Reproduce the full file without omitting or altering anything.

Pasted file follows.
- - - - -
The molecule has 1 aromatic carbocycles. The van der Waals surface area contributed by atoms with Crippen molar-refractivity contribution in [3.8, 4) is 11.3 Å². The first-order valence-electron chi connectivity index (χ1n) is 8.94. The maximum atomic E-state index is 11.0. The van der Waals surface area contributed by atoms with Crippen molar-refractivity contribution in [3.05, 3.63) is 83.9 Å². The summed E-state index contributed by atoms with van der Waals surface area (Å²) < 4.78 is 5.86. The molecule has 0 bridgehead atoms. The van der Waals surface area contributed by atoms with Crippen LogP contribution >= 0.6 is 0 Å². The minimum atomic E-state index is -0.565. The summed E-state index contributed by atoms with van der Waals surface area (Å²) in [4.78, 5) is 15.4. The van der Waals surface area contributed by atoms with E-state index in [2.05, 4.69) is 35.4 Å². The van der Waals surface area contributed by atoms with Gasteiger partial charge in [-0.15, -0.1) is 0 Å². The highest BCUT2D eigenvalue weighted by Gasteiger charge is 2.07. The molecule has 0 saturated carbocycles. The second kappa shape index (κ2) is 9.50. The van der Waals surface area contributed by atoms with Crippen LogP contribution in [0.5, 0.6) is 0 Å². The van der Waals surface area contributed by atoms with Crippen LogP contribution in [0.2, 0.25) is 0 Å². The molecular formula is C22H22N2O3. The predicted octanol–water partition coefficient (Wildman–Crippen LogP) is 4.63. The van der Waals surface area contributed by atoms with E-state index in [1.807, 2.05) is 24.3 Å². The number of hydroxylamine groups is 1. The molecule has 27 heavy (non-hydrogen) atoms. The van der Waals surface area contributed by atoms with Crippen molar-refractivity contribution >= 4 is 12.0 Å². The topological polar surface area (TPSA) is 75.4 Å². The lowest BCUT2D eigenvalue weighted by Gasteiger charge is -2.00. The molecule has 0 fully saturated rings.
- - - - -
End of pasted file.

The molecule has 1 aromatic carbocycles. The van der Waals surface area contributed by atoms with Crippen molar-refractivity contribution in [3.8, 4) is 11.3 Å². The first-order valence-electron chi connectivity index (χ1n) is 8.94. The maximum atomic E-state index is 11.0. The van der Waals surface area contributed by atoms with Crippen molar-refractivity contribution in [3.05, 3.63) is 83.9 Å². The summed E-state index contributed by atoms with van der Waals surface area (Å²) < 4.78 is 5.86. The molecule has 0 bridgehead atoms. The van der Waals surface area contributed by atoms with Crippen LogP contribution >= 0.6 is 0 Å². The minimum atomic E-state index is -0.565. The summed E-state index contributed by atoms with van der Waals surface area (Å²) in [4.78, 5) is 15.4. The van der Waals surface area contributed by atoms with E-state index in [2.05, 4.69) is 35.4 Å². The van der Waals surface area contributed by atoms with Gasteiger partial charge in [-0.15, -0.1) is 0 Å². The highest BCUT2D eigenvalue weighted by Gasteiger charge is 2.07. The molecule has 0 saturated carbocycles. The second kappa shape index (κ2) is 9.50. The van der Waals surface area contributed by atoms with Crippen LogP contribution in [0.5, 0.6) is 0 Å². The van der Waals surface area contributed by atoms with Crippen LogP contribution in [0.2, 0.25) is 0 Å². The molecular formula is C22H22N2O3. The predicted octanol–water partition coefficient (Wildman–Crippen LogP) is 4.63. The van der Waals surface area contributed by atoms with E-state index in [1.807, 2.05) is 24.3 Å². The number of hydroxylamine groups is 1. The molecule has 27 heavy (non-hydrogen) atoms. The van der Waals surface area contributed by atoms with Crippen molar-refractivity contribution >= 4 is 12.0 Å². The topological polar surface area (TPSA) is 75.4 Å². The lowest BCUT2D eigenvalue weighted by Gasteiger charge is -2.00. The molecule has 0 fully saturated rings.